Babies are born into the world helpless, completely dependent on the people who take care of them. St. Augustine, beginning the story of his own life, points out how God has ordered everything so that meeting the infant’s needs also meets the needs of the caretakers.
What can I say, Lord my God, except that I don’t know how I came into this—well, should I call it a dying life, or a living death? But I have heard from my parents, from whose material you formed me—for I cannot remember it myself— that your merciful comforts sustained me.
By your mercy the comforts of a woman’s milk kept me happy. Neither my mother nor my nurses filled their own breasts, but you, through them, gave me the nourishment of infancy the way you have ordained it, by your bounty that underlies everything.
You caused me not to want more than you gave, and those who nourished me willingly gave me what you gave them. For they, by instinctive affection, were anxious to give me what you had abundantly supplied.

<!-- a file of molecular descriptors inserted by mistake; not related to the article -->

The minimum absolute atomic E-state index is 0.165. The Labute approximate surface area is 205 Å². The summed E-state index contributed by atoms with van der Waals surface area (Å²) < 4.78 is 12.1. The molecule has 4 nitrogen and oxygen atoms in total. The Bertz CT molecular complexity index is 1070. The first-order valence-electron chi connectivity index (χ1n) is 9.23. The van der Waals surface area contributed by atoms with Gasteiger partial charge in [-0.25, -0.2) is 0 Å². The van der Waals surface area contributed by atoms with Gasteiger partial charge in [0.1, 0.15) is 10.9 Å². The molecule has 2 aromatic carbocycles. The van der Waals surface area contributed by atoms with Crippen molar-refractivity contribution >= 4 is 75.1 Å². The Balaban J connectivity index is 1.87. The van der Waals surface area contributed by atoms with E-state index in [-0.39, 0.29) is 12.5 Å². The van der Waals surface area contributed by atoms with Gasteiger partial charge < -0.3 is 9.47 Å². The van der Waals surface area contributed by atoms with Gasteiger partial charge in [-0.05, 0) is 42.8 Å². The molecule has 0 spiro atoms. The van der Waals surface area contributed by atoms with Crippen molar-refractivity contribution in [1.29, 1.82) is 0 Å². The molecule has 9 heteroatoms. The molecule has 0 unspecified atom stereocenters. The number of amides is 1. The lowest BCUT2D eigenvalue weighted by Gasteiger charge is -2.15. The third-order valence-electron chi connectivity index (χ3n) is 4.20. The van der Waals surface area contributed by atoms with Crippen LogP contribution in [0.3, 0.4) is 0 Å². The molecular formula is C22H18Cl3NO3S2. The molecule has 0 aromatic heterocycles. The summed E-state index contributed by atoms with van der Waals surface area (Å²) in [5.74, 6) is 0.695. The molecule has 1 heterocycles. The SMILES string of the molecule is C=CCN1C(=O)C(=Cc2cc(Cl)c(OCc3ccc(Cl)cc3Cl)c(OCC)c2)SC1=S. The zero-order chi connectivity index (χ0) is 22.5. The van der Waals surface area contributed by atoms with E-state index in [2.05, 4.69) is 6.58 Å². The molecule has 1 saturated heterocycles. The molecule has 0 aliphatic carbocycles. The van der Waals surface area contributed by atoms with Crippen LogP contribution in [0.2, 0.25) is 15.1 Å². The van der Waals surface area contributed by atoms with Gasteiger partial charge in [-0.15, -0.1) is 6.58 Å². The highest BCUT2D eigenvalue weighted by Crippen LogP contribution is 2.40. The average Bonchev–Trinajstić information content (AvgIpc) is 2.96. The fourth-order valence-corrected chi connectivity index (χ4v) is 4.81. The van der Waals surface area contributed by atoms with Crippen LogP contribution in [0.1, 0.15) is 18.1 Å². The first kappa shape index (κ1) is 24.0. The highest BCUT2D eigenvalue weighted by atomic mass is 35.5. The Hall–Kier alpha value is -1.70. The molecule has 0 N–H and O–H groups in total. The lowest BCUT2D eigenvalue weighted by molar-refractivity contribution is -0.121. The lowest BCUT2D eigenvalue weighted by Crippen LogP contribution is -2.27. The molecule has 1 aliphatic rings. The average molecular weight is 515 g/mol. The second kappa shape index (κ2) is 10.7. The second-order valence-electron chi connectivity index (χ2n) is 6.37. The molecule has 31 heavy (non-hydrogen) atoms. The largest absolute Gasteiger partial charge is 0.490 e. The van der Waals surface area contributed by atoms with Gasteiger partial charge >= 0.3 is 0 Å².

And in fact it was good for them that my good should come from them— though of course it was not from them, but through them, since all good things come from you, God, and all my safety is from you. This is what I’ve learned since then, as you have shown yourself to me by the blessings you have bestowed on me, both inside me and outside me. At that time, I knew how to suck, to be satisfied when I was comfortable, and to cry when I was in pain—nothing more.
–St. Augustine, Confessions, 1.6
IN GOD’S PRESENCE, CONSIDER . . .
Do I recognize the work of God in every good thing that comes to me?
Do I remember to thank God for all the people who have taken care of me when I needed it?
Lord God, who created me and brought me into life, who have shown me the way to your salvation, grant that I may become a servant of your New Covenant, according to the greatness of your mercy.
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